When it comes to getting things done, hoarding can be a big problem. But this problem can be overcome, if you use your goals properly.
Let me explain…
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The Hoarding Problem
Have you ever wondered why some people become hoarders?
And I’m worried that it might have something to do with parenting.
In fact, I’m worried that I might be inadvertently raising little hoarders myself.
A couple times a week I catch either my five year old or seven year old rummaging through the recycling, looking for pieces of paper, cardboard, and plastic that they can “use” for various projects.
Just the other day, my five year old grabbed an old toilet paper tube out of the recycling bin as I was taking it outside.
“What do you need that for?” I asked.
“I don’t know. But I’m sure I could use it for something,” he replied.
Oh no, I thought. That’s how it starts.
The vision of him, a 40 year old man living all alone surrounded by piles of newspaper clippings and toilet paper rolls, flashed through my mind.
Is this the first sign?
Is there a well meaning parent at the beginning of every hoarder’s origin story—a parent who mistakes the warning signs as markers of childhood creativity?
Am I that parent?
The Hoarder’s Mindset
Now, I realize that I might sound a little insane here. And I’m happy to tell you that, in my saner moments, I’m pretty confident my kids aren’t going to become hoarders.
But I do think my kids sometimes fall victim to the hoarder’s mindset.
In fact, we all fall victim to that mindset from time to time.
Every time you save something you think might be useful “one day,” you fall victim the hoarder’s mindset.
And I’m not just talking about cardboard boxes and old yogurt containers here.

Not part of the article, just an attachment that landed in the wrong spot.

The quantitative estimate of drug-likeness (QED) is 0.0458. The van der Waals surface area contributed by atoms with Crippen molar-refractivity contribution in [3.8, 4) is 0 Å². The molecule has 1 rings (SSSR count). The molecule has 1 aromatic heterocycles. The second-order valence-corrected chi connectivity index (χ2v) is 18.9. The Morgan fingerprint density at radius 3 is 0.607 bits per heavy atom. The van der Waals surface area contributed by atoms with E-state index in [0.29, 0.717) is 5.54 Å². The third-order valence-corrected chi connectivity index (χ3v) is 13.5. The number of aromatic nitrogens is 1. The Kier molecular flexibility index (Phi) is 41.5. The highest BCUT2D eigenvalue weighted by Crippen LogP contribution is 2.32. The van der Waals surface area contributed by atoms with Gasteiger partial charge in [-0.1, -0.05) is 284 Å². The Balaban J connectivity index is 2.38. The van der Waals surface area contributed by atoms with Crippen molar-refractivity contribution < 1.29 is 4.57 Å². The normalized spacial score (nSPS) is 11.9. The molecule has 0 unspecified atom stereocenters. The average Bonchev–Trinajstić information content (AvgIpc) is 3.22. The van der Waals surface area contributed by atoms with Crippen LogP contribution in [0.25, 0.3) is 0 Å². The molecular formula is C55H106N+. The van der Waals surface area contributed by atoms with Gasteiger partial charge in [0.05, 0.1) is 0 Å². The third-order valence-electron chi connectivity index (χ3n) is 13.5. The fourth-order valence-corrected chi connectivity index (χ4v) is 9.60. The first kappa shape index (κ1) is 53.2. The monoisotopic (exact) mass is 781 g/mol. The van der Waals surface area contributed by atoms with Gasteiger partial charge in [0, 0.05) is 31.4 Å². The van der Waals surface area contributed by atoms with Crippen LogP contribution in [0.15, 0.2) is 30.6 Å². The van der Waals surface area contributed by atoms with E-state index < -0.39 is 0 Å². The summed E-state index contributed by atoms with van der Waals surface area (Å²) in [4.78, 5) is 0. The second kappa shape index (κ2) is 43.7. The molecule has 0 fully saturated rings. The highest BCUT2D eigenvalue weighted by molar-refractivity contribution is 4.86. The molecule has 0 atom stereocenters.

You can collect habits that you think will come in handy “one day.”
You can collect pieces of knowledge and skills that you plan to store away until you need them “one day.”
Or you can collect strategies, plans, and goals you think you will focus on “one day.”
Any time you don’t have an immediate reason for something, you end up storing it.
And, before you know it, your metaphorical garage is filled with metaphorical shoe boxes and lunch kits stuffed with all the things you think you might be able to use “one day.”
Meanwhile, the metaphorical car you actually use every day sits outside in the rain.
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Solution: Use Your Goals
In case that was a little confusing, here’s the point:
A major part of being productive is being able to focus on developing the knowledge, skills, and habits that you will actually use to accomplish your goals.
There are any number of things that could be useful. But, if you want to be productive, you cannot worry about collecting all those things.
Let them go.
Stay narrowly focused on the things that will help get you where you want to go.
But this is only possible if you have clarity about where you want to go.
You need to have clear goals before you can use your goals to guard against the productivity hoarding problem.
When you have clear goals, you can easily evaluate every trick, habit, strategy, or plan before you bring it home and allow it to take up space in your memory.
If you aren’t going to use the thing immediately, you probably aren’t going to use it at all.
If you can’t stay focused on your goals, you’ve already fallen victim to the hoarder’s mindset.
Now, of course, in order to stay focused on the right things, you need to make sure you’ve set the right goals for yourself.
But once you have clarity about what the right goals are for you, you can use your goals to avoid the productivity-sucking trap of hoarding and start actually getting stuff done.